Category: 1885 : CHALLENGE N°5

Lancement de PuritanEvolution of yacht design

With the application of naval architecture to yacht design, there was a tendency to break away somewhat from hide-bound tradition in yacht building, and the claims of the English type of deep, narrow cutter were beginning to be heeded and its good points to be taken into consideration.

Cutter vs SloopAbout the middle of the seventies one or two small cutters had been built in America, though with some modifications of the English type. These were chiefly in respect to having more beam, the beam of the English boats being unduly narrow to give them a favorable rating under their measurement rule. One or two outand-out cutters were built, with the cutter rig of housing bowsprit, loose-footed mainsail, double head rig, etc., but most of them were a compromise between the American centerboard sloop and the narrow English type.

Differences between sloop and cutter

It is perhaps interesting here to begin by defining the differences between a sloop and a cutter. The cutter MagdeThese two types are not found in most modern monohulls because they were completely fused, but originally, the differences were well marked.

The cutter was a deep and narrow boat with a keel, a short mast and a long topmast. She had a reefing bowsprit, to facilitate changes of sails and reefing lines, and sets her jib flying, that is on its own luif. The mainsail loose footed was not laced to the boom.

The sloop was large with small draft and have a centerboard. She had a standing bowsprit and hoists her jib on a jib stay. Her mainmast was more long and her mainsail was laced to the boom.

The Madge : little Scotch cutter

Then, in 1881, a little Scotch cutter called the Madge was shipped to this country by her owner, a Mr. Coats, of Scotland, on the deck of a steamer. She was 46 feet long over all, had a beam of only 7 feet 9 inches, and drew nearly 8 feet of water.

Lines of cutter Magde

She was a regular “knife blade” or “plank-on-edge” cutter of the extreme type. This little boat was so uniformly successful in her races against American sloops of her size that she converted many yachtsmen to the type and the yachting world was for a time divided into two camps — the “cutter cranks”, as they were called, on one side, and the adherents of the centerboard sloop on the other. From this controversy a new type of centerboard sloop was evolved, combining some of the elements of each type and being a much more wholesome, abler type of craft than the old “skimming dish” single-stickers, that were said to sail on a heavy dew.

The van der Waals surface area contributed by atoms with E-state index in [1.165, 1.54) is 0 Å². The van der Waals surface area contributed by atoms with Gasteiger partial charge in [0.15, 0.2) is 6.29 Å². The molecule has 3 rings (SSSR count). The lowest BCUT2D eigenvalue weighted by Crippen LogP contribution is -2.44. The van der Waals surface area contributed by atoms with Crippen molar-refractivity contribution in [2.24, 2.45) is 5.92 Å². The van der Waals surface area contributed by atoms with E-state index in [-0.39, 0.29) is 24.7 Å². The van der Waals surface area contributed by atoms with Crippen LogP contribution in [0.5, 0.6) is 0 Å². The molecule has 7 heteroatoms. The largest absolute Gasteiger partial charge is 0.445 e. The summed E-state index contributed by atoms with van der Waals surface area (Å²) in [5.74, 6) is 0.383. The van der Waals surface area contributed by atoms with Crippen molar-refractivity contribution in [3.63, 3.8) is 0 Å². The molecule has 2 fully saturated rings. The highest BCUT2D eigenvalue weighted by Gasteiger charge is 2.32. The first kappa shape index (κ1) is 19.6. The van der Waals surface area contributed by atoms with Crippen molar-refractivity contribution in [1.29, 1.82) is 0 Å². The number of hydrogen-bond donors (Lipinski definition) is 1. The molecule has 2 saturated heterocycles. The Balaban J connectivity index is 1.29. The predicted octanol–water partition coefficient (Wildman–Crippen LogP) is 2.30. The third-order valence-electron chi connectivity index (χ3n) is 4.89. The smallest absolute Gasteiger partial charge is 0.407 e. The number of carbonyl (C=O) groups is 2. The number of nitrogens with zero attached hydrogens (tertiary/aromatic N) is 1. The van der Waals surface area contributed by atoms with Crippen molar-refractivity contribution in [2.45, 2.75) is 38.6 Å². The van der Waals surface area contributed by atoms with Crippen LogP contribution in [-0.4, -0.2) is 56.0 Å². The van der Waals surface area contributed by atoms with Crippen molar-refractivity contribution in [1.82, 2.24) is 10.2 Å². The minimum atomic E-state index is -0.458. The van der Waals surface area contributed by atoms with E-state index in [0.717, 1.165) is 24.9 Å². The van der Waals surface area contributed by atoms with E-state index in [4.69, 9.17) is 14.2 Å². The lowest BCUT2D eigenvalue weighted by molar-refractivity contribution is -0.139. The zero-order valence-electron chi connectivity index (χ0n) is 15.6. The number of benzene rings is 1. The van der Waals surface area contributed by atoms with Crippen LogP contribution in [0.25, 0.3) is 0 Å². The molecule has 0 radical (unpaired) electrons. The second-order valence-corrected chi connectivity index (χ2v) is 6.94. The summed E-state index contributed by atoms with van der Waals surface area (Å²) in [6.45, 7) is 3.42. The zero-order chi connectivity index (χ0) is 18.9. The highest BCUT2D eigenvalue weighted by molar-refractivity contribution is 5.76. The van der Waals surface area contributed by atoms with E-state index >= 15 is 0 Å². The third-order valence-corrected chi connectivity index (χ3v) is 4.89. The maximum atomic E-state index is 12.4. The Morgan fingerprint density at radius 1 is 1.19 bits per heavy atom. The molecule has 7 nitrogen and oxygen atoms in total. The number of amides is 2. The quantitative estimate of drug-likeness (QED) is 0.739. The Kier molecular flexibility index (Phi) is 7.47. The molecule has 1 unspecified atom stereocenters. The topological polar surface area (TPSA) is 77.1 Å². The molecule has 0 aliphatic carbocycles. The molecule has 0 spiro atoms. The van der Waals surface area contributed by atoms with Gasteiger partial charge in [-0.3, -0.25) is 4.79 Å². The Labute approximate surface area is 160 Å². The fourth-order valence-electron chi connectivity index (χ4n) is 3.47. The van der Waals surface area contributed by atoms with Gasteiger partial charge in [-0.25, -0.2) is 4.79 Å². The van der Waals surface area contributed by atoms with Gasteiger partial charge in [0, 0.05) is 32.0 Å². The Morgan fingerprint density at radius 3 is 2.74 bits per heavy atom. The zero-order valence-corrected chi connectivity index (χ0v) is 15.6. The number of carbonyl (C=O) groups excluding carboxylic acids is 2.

Priscilla : une réponse américaine

The “compromise sloop” PriscillaReports from England of Genesta's success abroad in 1884, her first year, where she was conceded to be the best all-round boat, convinced the officers of the club that vigorous steps had to be taken to get a suitable boat with which to defend, none of the existing ones being considered fast enough, or large enough. So the flag officers, James Gordon Bennett and William P. Douglas, decided to build a sloop and, naturally, turned to A. Gary Smith, then the most prominent yacht designer in this country, for her design. He had turned out the last successful Cup defender Mischief, and many other fast boats. The centerboard type was decided on, though the new boat was to be much deeper than the prevailing centerboarders of the time, being a “compromise sloop”, and she was built entirely of iron, by Harlan and Hollingsworth, of Wilmington, Del. This boat was named Priscilla, and great things were expected of her when she appeared in New York waters in the early summer.

Puritan : l'autre reponse

Edward BurgessAt this time the waters of Massachusetts Bay had become a great yachting center and had bred some of the finest yachtsmen on the Atlantic coast, though as a rule they were small boat sailors rather than owners of large yachts. There was a strong patriotic sentiment there that Boston and its leading yacht club, the Eastern, located at Marblehead, should be represented in an international event of this kind, and a syndicate was formed, of whom the leading members were General Charles J. Paine and J. Malcolm Forbes, to build a boat to try for the honor of defending the Cup. General Paine was also a member of the New York Yacht Club, the owner of the schooner Halcyon, and a keen, practical yachtsman.

There was at that time a young naval architect in Boston, about thirty-six years of age, who had achieved considerable local reputation as a yacht designer, though he had only taken it up professionally about two years before. His name was Edward Burgess, and while his scientific knowledge was acquired as an amateur, he was clever, knew boats, and was a first-class yacht sailor. To him the syndicate went for the plans of the new yacht. It was an ambitious undertaking for a designer of his limited experience, for up to that time the largest boat he had turned out was only thirty-eight feet over all; and he was not only going up against the New York Yacht Club with its great prestige and resources, but he had to design a sloop larger than any at that time afloat in this country. But the members of the syndicate and his friends had faith in his abilities, and the result was the Puritan, launched from Lawley's yard in May, 1885, and destined to bring international fame to her designer.